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Monitor and Improve Site Performance

Learn how to use New Relic to monitor and improve site performance.

This section provides information on how to monitor and improve site performance with New Relic®.


Please contact support if you encounter a permissions warning in New Relic while following the steps below, or if you can't access these features.

Monitor and Improve Performance

New Relic®'s Dashboard opens with a high-level breakdown of application performance by dividing response time into three segments in its main graph:

  1. PHP Execution

  2. Database Queries (MySQL or Redis)

  3. External Requests (calls to third-party APIs)

Depending on which area you need to optimize, you will explore different areas of data. For instance, a lot of time spent in the database could be the result of slow queries, or an elevated volume of queries overall.

For more information on using New Relic®'s features, we encourage you to review the New Relic® APM docs, especially the pages on transactions and slow query details. You can find more information on using New Relic® to investigate specific areas of performance below:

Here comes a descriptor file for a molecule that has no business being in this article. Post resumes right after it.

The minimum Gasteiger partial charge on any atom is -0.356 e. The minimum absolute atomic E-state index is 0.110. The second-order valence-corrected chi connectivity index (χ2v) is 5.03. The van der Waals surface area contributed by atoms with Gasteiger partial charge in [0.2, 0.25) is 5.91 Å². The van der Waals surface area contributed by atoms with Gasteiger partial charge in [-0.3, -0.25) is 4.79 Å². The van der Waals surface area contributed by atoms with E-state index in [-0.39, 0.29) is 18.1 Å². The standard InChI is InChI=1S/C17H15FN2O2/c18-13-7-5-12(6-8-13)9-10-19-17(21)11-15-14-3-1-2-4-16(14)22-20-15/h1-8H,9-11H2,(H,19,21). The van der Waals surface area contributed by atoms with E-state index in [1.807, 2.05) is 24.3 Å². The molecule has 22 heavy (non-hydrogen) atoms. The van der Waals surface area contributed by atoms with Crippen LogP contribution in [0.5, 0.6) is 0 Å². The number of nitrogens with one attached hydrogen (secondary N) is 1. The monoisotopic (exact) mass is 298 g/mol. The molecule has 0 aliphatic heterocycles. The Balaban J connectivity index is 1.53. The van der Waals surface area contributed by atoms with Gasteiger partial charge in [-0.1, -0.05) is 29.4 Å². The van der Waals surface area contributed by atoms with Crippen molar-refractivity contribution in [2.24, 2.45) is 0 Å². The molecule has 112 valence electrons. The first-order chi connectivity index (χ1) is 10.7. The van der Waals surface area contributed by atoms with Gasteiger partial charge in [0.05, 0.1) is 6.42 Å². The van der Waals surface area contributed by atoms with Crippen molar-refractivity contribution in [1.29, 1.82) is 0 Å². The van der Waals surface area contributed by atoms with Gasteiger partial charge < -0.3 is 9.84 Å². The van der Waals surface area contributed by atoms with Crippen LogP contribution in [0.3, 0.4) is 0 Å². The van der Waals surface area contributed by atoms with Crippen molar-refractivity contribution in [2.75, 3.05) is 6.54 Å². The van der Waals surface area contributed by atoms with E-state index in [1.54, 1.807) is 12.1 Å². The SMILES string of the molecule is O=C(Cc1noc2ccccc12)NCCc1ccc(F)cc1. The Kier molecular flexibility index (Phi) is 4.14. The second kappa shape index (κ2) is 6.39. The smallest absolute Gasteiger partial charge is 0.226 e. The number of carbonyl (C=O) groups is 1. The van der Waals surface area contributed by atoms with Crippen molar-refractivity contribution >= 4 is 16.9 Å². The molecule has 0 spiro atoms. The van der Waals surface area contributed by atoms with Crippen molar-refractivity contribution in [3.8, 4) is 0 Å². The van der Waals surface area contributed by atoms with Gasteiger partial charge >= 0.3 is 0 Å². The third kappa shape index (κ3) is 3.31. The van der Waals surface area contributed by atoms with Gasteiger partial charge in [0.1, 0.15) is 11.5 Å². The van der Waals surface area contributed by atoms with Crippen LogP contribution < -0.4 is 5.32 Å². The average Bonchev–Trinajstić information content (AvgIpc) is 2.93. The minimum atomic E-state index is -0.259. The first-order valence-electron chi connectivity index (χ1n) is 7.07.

Configure Ping Monitors for Availability

New Relic provides a free availability monitoring service within their Synthetics tool suite at the Lite service level. This basic monitoring feature sends a request to designated URLs from configured locations. Requests are sent at configured intervals and alerts are sent via email when a response fails.

Pantheon can provide New Relic Ping monitoring for free as part of the service. However, more advanced monitoring, including full browser testing and scripted interactions, is only available to customers on an annual contract and requires an additional cost. Contact our sales team or your dedicated account manager for more information.

Follow the steps below to configure the monitor service.

  1. Click New Relic, then go to New Relic from the target environment within the Site Dashboard on Pantheon.